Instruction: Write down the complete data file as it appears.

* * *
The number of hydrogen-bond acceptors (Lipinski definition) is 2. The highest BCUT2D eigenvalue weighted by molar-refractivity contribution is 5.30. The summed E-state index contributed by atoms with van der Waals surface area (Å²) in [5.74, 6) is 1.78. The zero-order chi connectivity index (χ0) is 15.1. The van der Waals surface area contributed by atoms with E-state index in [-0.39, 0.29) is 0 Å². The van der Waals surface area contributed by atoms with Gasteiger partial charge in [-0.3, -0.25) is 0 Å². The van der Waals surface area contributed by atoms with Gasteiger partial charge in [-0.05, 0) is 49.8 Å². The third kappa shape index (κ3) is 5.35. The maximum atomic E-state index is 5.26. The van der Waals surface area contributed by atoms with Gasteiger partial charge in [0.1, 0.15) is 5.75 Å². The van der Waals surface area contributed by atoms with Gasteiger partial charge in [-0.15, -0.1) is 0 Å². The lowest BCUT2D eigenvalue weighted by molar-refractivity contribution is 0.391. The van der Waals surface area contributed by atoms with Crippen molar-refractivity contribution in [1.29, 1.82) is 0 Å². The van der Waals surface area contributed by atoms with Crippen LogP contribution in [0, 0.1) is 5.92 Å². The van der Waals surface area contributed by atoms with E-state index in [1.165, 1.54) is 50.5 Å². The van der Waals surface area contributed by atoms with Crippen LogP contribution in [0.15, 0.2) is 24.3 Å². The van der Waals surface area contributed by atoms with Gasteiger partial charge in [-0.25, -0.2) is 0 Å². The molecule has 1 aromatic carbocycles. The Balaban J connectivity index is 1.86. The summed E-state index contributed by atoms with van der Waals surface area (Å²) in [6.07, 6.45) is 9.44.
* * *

The number of hydrogen-bond acceptors (Lipinski definition) is 2. The highest BCUT2D eigenvalue weighted by molar-refractivity contribution is 5.30. The summed E-state index contributed by atoms with van der Waals surface area (Å²) in [5.74, 6) is 1.78. The zero-order chi connectivity index (χ0) is 15.1. The van der Waals surface area contributed by atoms with E-state index in [-0.39, 0.29) is 0 Å². The van der Waals surface area contributed by atoms with Gasteiger partial charge in [-0.3, -0.25) is 0 Å². The van der Waals surface area contributed by atoms with Gasteiger partial charge in [-0.05, 0) is 49.8 Å². The third kappa shape index (κ3) is 5.35. The maximum atomic E-state index is 5.26. The van der Waals surface area contributed by atoms with Gasteiger partial charge in [0.1, 0.15) is 5.75 Å². The van der Waals surface area contributed by atoms with Gasteiger partial charge in [-0.15, -0.1) is 0 Å². The lowest BCUT2D eigenvalue weighted by molar-refractivity contribution is 0.391. The van der Waals surface area contributed by atoms with Crippen molar-refractivity contribution in [1.29, 1.82) is 0 Å². The van der Waals surface area contributed by atoms with Crippen LogP contribution in [0, 0.1) is 5.92 Å². The van der Waals surface area contributed by atoms with E-state index in [1.165, 1.54) is 50.5 Å². The van der Waals surface area contributed by atoms with Crippen LogP contribution in [0.15, 0.2) is 24.3 Å². The van der Waals surface area contributed by atoms with Gasteiger partial charge in [-0.25, -0.2) is 0 Å². The molecule has 1 aromatic carbocycles. The Balaban J connectivity index is 1.86. The summed E-state index contributed by atoms with van der Waals surface area (Å²) in [6.07, 6.45) is 9.44.